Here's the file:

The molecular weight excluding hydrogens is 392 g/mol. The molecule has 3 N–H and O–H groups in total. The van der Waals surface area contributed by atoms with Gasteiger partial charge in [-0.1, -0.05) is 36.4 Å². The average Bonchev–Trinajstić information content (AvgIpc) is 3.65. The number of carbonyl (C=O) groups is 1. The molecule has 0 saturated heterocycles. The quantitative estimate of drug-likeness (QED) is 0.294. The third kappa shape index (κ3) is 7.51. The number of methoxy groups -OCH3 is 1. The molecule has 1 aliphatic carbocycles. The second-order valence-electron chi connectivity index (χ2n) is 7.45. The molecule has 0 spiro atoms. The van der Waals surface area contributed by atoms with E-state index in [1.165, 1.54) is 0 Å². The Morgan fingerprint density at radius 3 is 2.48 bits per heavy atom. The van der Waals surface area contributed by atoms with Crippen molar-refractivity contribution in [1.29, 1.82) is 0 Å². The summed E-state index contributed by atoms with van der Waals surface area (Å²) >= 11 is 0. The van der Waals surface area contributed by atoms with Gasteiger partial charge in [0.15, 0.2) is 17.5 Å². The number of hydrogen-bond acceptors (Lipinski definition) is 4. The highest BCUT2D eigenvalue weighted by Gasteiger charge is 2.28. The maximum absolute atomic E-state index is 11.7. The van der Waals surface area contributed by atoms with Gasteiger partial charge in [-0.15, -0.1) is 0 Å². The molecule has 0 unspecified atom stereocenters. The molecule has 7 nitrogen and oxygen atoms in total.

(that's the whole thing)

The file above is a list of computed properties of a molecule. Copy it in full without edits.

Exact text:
The molecular weight excluding hydrogens is 392 g/mol. The molecule has 3 N–H and O–H groups in total. The van der Waals surface area contributed by atoms with Gasteiger partial charge in [-0.1, -0.05) is 36.4 Å². The average Bonchev–Trinajstić information content (AvgIpc) is 3.65. The number of carbonyl (C=O) groups is 1. The molecule has 0 saturated heterocycles. The quantitative estimate of drug-likeness (QED) is 0.294. The third kappa shape index (κ3) is 7.51. The number of methoxy groups -OCH3 is 1. The molecule has 1 aliphatic carbocycles. The second-order valence-electron chi connectivity index (χ2n) is 7.45. The molecule has 0 spiro atoms. The van der Waals surface area contributed by atoms with E-state index in [1.165, 1.54) is 0 Å². The Morgan fingerprint density at radius 3 is 2.48 bits per heavy atom. The van der Waals surface area contributed by atoms with Crippen molar-refractivity contribution in [1.29, 1.82) is 0 Å². The summed E-state index contributed by atoms with van der Waals surface area (Å²) >= 11 is 0. The van der Waals surface area contributed by atoms with Gasteiger partial charge in [0.15, 0.2) is 17.5 Å². The number of hydrogen-bond acceptors (Lipinski definition) is 4. The highest BCUT2D eigenvalue weighted by Gasteiger charge is 2.28. The maximum absolute atomic E-state index is 11.7. The van der Waals surface area contributed by atoms with Gasteiger partial charge in [-0.15, -0.1) is 0 Å². The molecule has 0 unspecified atom stereocenters. The molecule has 7 nitrogen and oxygen atoms in total.